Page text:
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|Blank Cartridges||Ian Hay|
Deeds Of Darkness
|Page 1 of 10||
A moonlit, wintry night. Four hundred men are clumping along the frost-bound road, under the pleasing illusion that because they are neither whistling nor talking they are making no noise.
At the head of the column march Captains Mackintosh and Shand, the respective commanders of C and D Companies. Occasionally Mackintosh, the senior, interpolates a remark of a casual or professional nature. To all these his colleague replies in a low and reproachful whisper. The pair represent two schools of military thought--a fact of which their respective subalterns are well aware,--and act accordingly.
"In preparing troops for active service, you must make the conditions as real as possible from the very outset," postulates Shand. "Perform all your exercises just as you would in war. When you dig trenches, let every man work with his weather-eye open and his rifle handy, in case of sudden attack. If you go out on night operations don't advertise your position by stopping to give your men a recitation. No talking--no smoking--no unnecessary delay or exposure! Just go straight to your point of deployment, and do what you came out to do."
To this Mackintosh replies,--
"That's all right for trained troops. But ours aren't half-trained yet; all our work just now is purely educational. It's no use expecting a gang of rivet-heaters from Clydebank to form an elaborate outpost line, just because you whispered a few sweet nothings in the dark to your leading section of fours! You simply must explain every step you take, at present."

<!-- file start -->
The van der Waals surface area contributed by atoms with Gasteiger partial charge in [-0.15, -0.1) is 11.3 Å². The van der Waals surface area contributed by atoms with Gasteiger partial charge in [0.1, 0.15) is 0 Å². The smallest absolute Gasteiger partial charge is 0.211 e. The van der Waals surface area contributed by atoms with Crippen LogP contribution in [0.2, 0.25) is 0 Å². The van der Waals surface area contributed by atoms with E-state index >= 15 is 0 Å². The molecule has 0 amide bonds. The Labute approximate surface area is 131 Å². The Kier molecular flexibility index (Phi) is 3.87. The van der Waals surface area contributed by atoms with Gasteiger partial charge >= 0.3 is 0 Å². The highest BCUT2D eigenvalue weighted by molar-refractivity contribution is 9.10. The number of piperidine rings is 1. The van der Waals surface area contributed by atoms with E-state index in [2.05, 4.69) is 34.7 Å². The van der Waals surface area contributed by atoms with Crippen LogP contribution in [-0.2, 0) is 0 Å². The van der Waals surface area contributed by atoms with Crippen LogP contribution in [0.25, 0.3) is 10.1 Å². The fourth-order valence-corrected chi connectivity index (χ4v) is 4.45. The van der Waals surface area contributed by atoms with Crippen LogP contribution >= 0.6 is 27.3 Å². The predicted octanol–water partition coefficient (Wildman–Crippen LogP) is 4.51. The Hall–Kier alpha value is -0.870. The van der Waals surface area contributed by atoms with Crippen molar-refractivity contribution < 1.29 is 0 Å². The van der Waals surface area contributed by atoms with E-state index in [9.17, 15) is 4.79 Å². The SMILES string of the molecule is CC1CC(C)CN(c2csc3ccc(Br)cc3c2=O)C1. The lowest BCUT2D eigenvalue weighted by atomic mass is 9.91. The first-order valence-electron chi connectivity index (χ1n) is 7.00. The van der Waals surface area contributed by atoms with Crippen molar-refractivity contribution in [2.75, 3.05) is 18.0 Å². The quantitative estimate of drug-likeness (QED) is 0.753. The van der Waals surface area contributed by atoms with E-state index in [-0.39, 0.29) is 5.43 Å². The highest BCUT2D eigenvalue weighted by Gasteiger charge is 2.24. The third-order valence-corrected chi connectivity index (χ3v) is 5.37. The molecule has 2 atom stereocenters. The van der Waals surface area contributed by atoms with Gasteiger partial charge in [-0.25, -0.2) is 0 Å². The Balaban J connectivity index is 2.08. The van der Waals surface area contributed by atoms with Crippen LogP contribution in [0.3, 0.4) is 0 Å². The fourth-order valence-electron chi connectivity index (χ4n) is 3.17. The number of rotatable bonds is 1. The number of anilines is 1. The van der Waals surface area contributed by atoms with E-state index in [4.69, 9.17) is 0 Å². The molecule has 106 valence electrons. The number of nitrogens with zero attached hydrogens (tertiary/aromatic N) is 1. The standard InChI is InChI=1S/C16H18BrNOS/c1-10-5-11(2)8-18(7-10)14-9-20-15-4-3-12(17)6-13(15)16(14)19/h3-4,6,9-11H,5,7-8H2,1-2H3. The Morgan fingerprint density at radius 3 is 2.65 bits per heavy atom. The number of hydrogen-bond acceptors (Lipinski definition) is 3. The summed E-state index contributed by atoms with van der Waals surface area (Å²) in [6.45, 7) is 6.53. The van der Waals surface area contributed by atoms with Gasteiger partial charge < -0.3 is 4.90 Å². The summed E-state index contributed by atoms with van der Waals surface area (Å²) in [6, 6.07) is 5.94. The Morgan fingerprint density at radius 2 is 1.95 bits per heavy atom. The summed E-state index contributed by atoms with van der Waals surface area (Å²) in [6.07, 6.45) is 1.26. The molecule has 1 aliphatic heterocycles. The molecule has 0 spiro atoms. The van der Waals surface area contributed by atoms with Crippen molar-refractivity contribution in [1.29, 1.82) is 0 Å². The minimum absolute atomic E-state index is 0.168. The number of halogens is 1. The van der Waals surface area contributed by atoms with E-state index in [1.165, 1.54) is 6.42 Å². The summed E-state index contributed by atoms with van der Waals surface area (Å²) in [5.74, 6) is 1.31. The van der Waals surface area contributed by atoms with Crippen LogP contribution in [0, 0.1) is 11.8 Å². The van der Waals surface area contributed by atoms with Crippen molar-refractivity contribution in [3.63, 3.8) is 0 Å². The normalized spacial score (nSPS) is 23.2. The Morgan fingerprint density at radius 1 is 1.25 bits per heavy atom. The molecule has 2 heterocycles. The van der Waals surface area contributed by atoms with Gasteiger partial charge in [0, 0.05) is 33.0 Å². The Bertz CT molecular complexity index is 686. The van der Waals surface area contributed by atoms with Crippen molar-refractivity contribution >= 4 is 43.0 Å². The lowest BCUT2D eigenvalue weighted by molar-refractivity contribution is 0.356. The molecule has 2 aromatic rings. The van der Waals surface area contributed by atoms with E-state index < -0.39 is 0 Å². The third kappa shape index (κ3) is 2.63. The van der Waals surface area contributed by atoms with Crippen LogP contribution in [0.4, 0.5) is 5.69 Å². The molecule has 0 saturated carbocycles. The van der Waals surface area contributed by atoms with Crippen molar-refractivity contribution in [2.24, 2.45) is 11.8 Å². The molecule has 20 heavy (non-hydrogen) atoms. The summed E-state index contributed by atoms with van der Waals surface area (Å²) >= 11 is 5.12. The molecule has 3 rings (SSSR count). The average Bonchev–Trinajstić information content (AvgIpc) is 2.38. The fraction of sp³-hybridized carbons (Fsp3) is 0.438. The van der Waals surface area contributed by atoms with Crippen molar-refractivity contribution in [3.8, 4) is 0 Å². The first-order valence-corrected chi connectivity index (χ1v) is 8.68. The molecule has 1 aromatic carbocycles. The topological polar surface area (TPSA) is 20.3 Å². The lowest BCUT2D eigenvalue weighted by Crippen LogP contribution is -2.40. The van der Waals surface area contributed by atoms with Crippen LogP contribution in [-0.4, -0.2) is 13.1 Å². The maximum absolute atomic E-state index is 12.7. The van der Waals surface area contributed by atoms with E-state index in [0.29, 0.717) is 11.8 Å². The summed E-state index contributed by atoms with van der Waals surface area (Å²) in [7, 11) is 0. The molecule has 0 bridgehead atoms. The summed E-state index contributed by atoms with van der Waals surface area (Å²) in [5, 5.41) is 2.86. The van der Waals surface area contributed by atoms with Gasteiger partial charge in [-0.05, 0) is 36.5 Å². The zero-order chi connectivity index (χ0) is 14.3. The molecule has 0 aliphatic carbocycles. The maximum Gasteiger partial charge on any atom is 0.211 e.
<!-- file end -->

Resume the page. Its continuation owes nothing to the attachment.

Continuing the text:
But Shand shakes his head.
"It's not soldierly," he sighs.
Hence the present one-sided--or apparently one-sided--dialogue. To the men marching immediately behind, it sounds like something between a soliloquy and a chat over the telephone.
Presently Captain Mackintosh announces,--
"We might send the scouts ahead now I think."
Shand gives an inaudible assent. The column is halted, and the scouts called up. A brief command, and they disappear into the darkness, at the double. C and D Companies give them five minutes start, and move on. The road at this point runs past a low mossy wall, surmounted by a venerable yew hedge, clipped at intervals into the semblance of some heraldic monster. Beyond the hedge, in the middle distance, looms a square and stately Georgian mansion, whose lights twinkle hospitably.
"I think, Shand," suggests Mackintosh with more formality, now that he is approaching the scene of action, "that we might attack at two different points, each of us with his own company. What is your opinion?"
The officer addressed makes no immediate reply. His gaze is fixed upon the yew hedge, as if searching for gun positions or vulnerable points. Presently, however, he turns away, and coming close to Captain Mackintosh, puts his lips to his left ear. Mackintosh prepares his intellect for the reception of a pearl of strategy.
But Captain Shand merely announces, in his regulation whisper,--
"Dam pretty girl lives in that house, old man!"
Private Peter Dunshie, scout, groping painfully and profanely through a close-growing wood, paused to unwind a clinging tendril from his bare knees. As he bent down, his face came into sudden contact with a cold, wet, prickly bramble-bush, which promptly drew a loving but excoriating finger across his right cheek.
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